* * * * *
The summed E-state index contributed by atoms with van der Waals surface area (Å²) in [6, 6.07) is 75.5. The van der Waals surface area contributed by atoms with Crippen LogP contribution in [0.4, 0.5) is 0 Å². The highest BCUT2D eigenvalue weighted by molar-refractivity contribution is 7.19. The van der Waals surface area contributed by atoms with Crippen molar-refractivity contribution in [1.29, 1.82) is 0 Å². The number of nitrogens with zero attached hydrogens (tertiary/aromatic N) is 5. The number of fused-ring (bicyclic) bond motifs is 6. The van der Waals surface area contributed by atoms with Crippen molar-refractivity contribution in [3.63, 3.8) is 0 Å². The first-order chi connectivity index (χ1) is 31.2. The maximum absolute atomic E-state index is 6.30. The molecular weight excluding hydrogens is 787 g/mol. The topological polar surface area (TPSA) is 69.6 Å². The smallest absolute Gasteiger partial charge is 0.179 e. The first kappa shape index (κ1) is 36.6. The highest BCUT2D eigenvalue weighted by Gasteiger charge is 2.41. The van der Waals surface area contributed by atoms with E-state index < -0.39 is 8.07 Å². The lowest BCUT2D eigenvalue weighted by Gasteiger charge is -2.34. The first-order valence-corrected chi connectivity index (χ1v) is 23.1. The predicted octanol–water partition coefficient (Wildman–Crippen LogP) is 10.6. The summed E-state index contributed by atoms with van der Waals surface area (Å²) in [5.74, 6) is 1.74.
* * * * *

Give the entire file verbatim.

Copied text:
The summed E-state index contributed by atoms with van der Waals surface area (Å²) in [6, 6.07) is 75.5. The van der Waals surface area contributed by atoms with Crippen LogP contribution in [0.4, 0.5) is 0 Å². The highest BCUT2D eigenvalue weighted by molar-refractivity contribution is 7.19. The van der Waals surface area contributed by atoms with Crippen molar-refractivity contribution in [1.29, 1.82) is 0 Å². The number of nitrogens with zero attached hydrogens (tertiary/aromatic N) is 5. The number of fused-ring (bicyclic) bond motifs is 6. The van der Waals surface area contributed by atoms with Crippen molar-refractivity contribution in [3.63, 3.8) is 0 Å². The first-order chi connectivity index (χ1) is 31.2. The maximum absolute atomic E-state index is 6.30. The molecular weight excluding hydrogens is 787 g/mol. The topological polar surface area (TPSA) is 69.6 Å². The smallest absolute Gasteiger partial charge is 0.179 e. The first kappa shape index (κ1) is 36.6. The highest BCUT2D eigenvalue weighted by Gasteiger charge is 2.41. The van der Waals surface area contributed by atoms with E-state index < -0.39 is 8.07 Å². The lowest BCUT2D eigenvalue weighted by Gasteiger charge is -2.34. The first-order valence-corrected chi connectivity index (χ1v) is 23.1. The predicted octanol–water partition coefficient (Wildman–Crippen LogP) is 10.6. The summed E-state index contributed by atoms with van der Waals surface area (Å²) in [5.74, 6) is 1.74.